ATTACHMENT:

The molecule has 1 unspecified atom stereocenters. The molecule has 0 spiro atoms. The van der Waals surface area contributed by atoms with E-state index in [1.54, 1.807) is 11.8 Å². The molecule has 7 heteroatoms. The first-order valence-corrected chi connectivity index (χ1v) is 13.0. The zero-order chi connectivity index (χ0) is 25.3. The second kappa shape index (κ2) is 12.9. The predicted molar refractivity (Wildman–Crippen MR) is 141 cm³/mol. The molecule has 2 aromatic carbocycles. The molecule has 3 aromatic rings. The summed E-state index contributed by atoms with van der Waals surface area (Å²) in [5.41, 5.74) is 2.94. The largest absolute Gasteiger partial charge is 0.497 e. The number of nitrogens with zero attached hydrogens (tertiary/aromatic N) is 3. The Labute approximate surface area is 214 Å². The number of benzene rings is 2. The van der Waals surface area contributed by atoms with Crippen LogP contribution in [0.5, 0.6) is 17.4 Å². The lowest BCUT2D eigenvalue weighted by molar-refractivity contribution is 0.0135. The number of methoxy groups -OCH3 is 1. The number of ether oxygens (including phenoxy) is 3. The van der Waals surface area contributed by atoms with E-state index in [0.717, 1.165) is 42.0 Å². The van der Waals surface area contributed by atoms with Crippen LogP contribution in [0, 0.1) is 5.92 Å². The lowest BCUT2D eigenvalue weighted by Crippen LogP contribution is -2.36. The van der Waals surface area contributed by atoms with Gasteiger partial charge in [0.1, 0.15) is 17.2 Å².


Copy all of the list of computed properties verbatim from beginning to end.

The molecule has 1 unspecified atom stereocenters. The molecule has 0 spiro atoms. The van der Waals surface area contributed by atoms with E-state index in [1.54, 1.807) is 11.8 Å². The molecule has 7 heteroatoms. The first-order valence-corrected chi connectivity index (χ1v) is 13.0. The zero-order chi connectivity index (χ0) is 25.3. The second kappa shape index (κ2) is 12.9. The predicted molar refractivity (Wildman–Crippen MR) is 141 cm³/mol. The molecule has 2 aromatic carbocycles. The molecule has 3 aromatic rings. The summed E-state index contributed by atoms with van der Waals surface area (Å²) in [5.41, 5.74) is 2.94. The largest absolute Gasteiger partial charge is 0.497 e. The number of nitrogens with zero attached hydrogens (tertiary/aromatic N) is 3. The Labute approximate surface area is 214 Å². The number of benzene rings is 2. The van der Waals surface area contributed by atoms with Crippen LogP contribution in [0.5, 0.6) is 17.4 Å². The lowest BCUT2D eigenvalue weighted by molar-refractivity contribution is 0.0135. The number of methoxy groups -OCH3 is 1. The number of ether oxygens (including phenoxy) is 3. The van der Waals surface area contributed by atoms with E-state index in [0.717, 1.165) is 42.0 Å². The van der Waals surface area contributed by atoms with Crippen LogP contribution in [0, 0.1) is 5.92 Å². The lowest BCUT2D eigenvalue weighted by Crippen LogP contribution is -2.36. The van der Waals surface area contributed by atoms with Gasteiger partial charge in [0.1, 0.15) is 17.2 Å².